Saturday 26 January 2013

King's College London SWSS Statement

  Since the beginning of term, a number of students have raised concerns with members of our SWSS group over the way that recent allegations of sexual assault and rape have been handled by the Central Committee (CC) and Disputes Committee (DC). We feel that it is incumbent on us to respond to these concerns.

As a SWSS group we share many of the concerns that have been raised, and expressed our views at the recent SWP conference. The woman involved, comrade W, has made it clear that she does not want the case itself to be reopened. However, it is absolutely necessary that the SWP reviews its procedures and learns from mistakes made. The Central Committee should have been at the forefront of fighting for these changes. We condemn them for failing in this duty. We also condemn their refusal to acknowledge the political impact that this issue has had on our ability to intervene in class struggle. It is vital that the SWP now works to correct this mistake. As a SWSS group we are arguing for this in our local branch.

The current crisis engulfing the SWP isn’t a crisis of Leninism, nor can the divisions inside the party regarding the handling of the disputes case, and its subsequent release into the mass media, be put down to “creeping autonomist” or “feminist” influences. As an aside, we would like to say that we do not see feminism as a slur, indeed with the recent rise of raunch culture, feminism has been, for many, a route into class politics. Responsibility for this crisis lies with the leadership of the organisation, who have falsely portrayed this as a generational problem and whose response has led to unnecessary polarisation.

For a revolutionary party to intervene in class struggle we have to have a continual analysis of the world around us, the political developments and balance of forces. This then informs how we can best move forward with our general perspectives. Sometimes this occurs on a localised level, such as when we campaign around local service closures, at other times this means having a national reorientation of our activity; for example the workfare protests. In the latter case, in response to a wider political development, the leadership of the organisation is responsible for re-orientating comrades to best implement our general strategy. It is this principle that makes democratic centralism and the Leninist party able to quickly react to a changing world.

Whilst the fallout from the crisis so far has not just affected students, our SWSS groups have been particularly affected. Not only has the lack of political leadership left comrades unconfident to engage with our periphery on this question, but it has resulted in key figures inside the movement severing ties with our organisation – harming our national strategy. Instead of compounding these issues, we demand the CC move to address the concerns raised.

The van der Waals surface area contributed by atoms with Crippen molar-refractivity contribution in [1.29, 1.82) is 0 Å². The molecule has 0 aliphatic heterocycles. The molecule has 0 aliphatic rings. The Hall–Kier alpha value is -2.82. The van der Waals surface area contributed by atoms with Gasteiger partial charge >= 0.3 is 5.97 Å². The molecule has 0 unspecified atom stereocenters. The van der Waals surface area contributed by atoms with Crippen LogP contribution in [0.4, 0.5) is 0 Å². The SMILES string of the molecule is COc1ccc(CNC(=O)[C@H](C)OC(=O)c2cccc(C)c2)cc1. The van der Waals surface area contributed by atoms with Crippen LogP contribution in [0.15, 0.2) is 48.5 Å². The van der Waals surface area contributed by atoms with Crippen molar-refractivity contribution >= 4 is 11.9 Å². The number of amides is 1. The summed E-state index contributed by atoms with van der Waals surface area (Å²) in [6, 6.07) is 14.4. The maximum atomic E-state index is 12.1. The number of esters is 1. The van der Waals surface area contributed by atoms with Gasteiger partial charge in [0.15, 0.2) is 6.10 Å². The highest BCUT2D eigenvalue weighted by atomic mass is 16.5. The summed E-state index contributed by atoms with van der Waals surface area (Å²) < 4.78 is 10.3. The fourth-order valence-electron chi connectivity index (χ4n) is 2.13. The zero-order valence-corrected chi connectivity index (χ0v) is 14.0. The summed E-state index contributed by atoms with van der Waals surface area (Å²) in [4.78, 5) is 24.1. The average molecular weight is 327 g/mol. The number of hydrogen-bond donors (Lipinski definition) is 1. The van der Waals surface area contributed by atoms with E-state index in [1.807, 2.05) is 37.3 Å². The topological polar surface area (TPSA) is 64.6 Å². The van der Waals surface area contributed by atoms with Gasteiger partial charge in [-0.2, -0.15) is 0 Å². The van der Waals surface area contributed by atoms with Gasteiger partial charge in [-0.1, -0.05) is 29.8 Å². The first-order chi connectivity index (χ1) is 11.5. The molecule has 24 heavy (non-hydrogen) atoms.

We have argued in our branches:

1. That the CC must fully acknowledge and engage with the concerns that both our members and our allies have raised.

2. For a commission looking at ways that the dispute committee process can be improved. While the case itself is closed, our investigation into future improvements must be ongoing.

3. That Comrade Delta should stand down from all public and/or paid positions in the SWP and/or united fronts for the foreseeable future.

4. There must be no reprisals for comrades expressing their concerns and ideas for improvement in light of the recent crisis.

5. To reaffirm the right of branches to call for a special conference at any point in the year.

We believe that these changes will ensure that in the future all comrades will feel confident to bring any complaint they may have to the party.

We are faced with a nasty coalition government, determined to use the current crisis to dismantle the welfare state and erode freedoms previously won. In this climate it is vital that we have a strong and functioning SWP that can work with a range of allies on the left in opposing this attack. The SWP has a proud tradition of fighting against oppression, exploitation and for a better world. Therefore it is vital that we overcome the current crisis as quickly as possible in order to concentrate on this fight. The leadership’s current position is an obstacle to doing this.

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